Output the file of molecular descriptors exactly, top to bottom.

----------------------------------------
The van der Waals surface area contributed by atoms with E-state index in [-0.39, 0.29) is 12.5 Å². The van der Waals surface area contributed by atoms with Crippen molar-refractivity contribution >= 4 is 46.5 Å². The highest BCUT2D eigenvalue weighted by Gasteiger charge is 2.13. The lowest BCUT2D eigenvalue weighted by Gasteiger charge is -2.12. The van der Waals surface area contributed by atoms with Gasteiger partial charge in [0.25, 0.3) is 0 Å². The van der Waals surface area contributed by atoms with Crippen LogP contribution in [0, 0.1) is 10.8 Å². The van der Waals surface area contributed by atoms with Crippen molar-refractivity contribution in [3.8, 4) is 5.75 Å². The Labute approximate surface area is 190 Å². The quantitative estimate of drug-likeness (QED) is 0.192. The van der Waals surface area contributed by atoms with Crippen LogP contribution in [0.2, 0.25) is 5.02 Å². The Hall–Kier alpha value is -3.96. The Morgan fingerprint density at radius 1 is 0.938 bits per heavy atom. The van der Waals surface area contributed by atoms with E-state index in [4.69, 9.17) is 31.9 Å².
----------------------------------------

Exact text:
The van der Waals surface area contributed by atoms with E-state index in [-0.39, 0.29) is 12.5 Å². The van der Waals surface area contributed by atoms with Crippen molar-refractivity contribution >= 4 is 46.5 Å². The highest BCUT2D eigenvalue weighted by Gasteiger charge is 2.13. The lowest BCUT2D eigenvalue weighted by Gasteiger charge is -2.12. The van der Waals surface area contributed by atoms with Gasteiger partial charge in [0.25, 0.3) is 0 Å². The van der Waals surface area contributed by atoms with Crippen LogP contribution in [0, 0.1) is 10.8 Å². The van der Waals surface area contributed by atoms with Crippen molar-refractivity contribution in [3.8, 4) is 5.75 Å². The Labute approximate surface area is 190 Å². The quantitative estimate of drug-likeness (QED) is 0.192. The van der Waals surface area contributed by atoms with Crippen LogP contribution in [0.2, 0.25) is 5.02 Å². The Hall–Kier alpha value is -3.96. The Morgan fingerprint density at radius 1 is 0.938 bits per heavy atom. The van der Waals surface area contributed by atoms with E-state index in [4.69, 9.17) is 31.9 Å².